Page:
For Democrat politicians and America’s charter school families, it’s a case of “That was then, this is now.”
Just four years ago, President Barack Obama issued a National Charter Schools Week proclamation praising charter schools as innovative and critical to the success of students who don’t do well in traditional public schools.
“Charter schools have been at the forefront of innovation,” Obama said. “Over the past seven years, my Administration’s commitment of resources to the growth of charter schools has enabled a significant expansion of educational opportunity, enabling tens of thousands of children to attend high-quality public charter schools.”
The 2012 Democratic Party platform included charter schools on its list of tools the party would use “to strengthen all our schools and work to expand public school options for low-income youth.”
The same four years later, when the 2016 Democratic platform declared: “We support democratically governed, great neighborhood public schools and high-quality public charter schools, and we will help them disseminate best practices to other school leaders and educators.”
That was then.
Now, the Democratic Party has turned on charter schools, teaming up with teachers unions targeting them for destruction. Unlike his old boss, former Vice President Joe Biden said in May that if he’s elected president, charter schools “are gone.”
That would close more than 7,500 public charter schools serving more than 3 million American children. While rich kids will always have education choices, defunding charter schools would close the schoolhouse doors on low-income families with few options.
After the Trump campaign called out Biden’s threat to charter schools, his campaign released a statement to factcheck.org that appeared to reverse course. It said the campaign “does not oppose districts letting parents choose to send their children to… high-performing public charters.”
Unfortunately, factcheck.org didn’t catch the dagger to the throat of charter schools hidden in the campaign’s clever wording. Biden caveats his support on two conditions — that districts “let parents choose” and that the schools must be “high-performing.”
Local school districts are typically hostile to charter schools, viewing them as competition. That’s why states usually let charter schools be authorized at the state level or even sometimes by nonprofit groups.
For example, when New Hampshire passed its charter school law in 1995, local districts were the only bodies allowed to authorize charter schools. Not surprisingly, local schools weren’t thrilled with the idea of increased competition, and few charter schools were authorized. State lawmakers responded by changing the law to let the state Board of Education authorize charter schools.
As a result, all but one of the 31 charter schools operating in New Hampshire today were authorized by the Board of Education.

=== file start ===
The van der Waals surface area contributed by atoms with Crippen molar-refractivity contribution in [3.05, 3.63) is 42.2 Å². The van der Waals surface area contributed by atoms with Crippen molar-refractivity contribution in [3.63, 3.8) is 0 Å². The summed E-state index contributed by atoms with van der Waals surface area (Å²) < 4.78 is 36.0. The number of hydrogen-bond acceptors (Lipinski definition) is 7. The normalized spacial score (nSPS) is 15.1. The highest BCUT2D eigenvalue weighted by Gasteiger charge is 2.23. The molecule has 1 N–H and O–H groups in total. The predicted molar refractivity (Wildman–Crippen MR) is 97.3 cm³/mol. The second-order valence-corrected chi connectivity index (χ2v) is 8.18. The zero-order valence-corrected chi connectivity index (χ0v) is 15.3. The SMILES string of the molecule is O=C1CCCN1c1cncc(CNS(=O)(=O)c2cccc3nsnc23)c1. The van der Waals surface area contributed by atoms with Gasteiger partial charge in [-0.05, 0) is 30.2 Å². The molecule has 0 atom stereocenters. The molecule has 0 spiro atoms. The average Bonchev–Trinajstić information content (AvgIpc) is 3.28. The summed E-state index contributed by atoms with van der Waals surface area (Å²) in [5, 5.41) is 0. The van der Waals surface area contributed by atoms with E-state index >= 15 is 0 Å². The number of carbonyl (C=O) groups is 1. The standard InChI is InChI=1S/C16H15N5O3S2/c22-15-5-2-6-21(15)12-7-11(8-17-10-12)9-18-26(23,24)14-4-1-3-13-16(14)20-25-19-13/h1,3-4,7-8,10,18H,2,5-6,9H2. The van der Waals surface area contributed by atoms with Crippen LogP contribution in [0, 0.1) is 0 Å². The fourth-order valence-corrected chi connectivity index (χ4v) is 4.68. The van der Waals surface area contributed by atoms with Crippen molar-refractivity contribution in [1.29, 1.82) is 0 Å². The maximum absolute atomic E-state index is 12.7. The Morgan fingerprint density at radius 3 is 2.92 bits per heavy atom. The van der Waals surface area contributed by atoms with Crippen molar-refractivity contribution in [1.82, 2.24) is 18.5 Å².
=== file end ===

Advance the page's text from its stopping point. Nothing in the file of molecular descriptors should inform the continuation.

And under the Biden standard, all of those state-approved schools would be closed if they don’t get the backing of local education bureaucrats.
That’s stated clearly in the 2020 Democratic Party platform, which singles out charter schools for attack. The Democratic Party would withhold federal funding from charter schools until the local school district conducts a “review of whether the charter school will systematically underserve the neediest students.”
This requirement doesn’t mandate an objective outside analysis of charter school performance. It simply requires a local district to “review,” not verify, the service to needy students, giving local districts an arbitrary veto over any charter school competitor.
And because many charter schools are open specifically to serve struggling students, they’re population is disproportionately likely to perform poorly on standardized tests. Even if a charter school helps these kids make strong academic gains, their overall scores could show up lower because these students started so far behind.
Under the Democratic Party’s 2020 platform, traditional public schools will get millions more in federal funding without any improvement in performance, while charter school funding will be tied to both performance and approval from local districts.
This is a plan with one goal in mind — pump federal money to unionized public schools while taking it away from public schools that aren’t unionized. If it were really about performance, the unionized schools would have to meet performance targets too. They aren’t.
The attack on charter schools is a thinly veiled effort to move more federal money into the hands of the party’s union allies, at the expense of disadvantaged children thriving in these non-traditional schools. If the Democrats get their way, the unions will get their money and many charter schools will get closed down.
Perhaps someone should ask Joe Biden: What will these children get?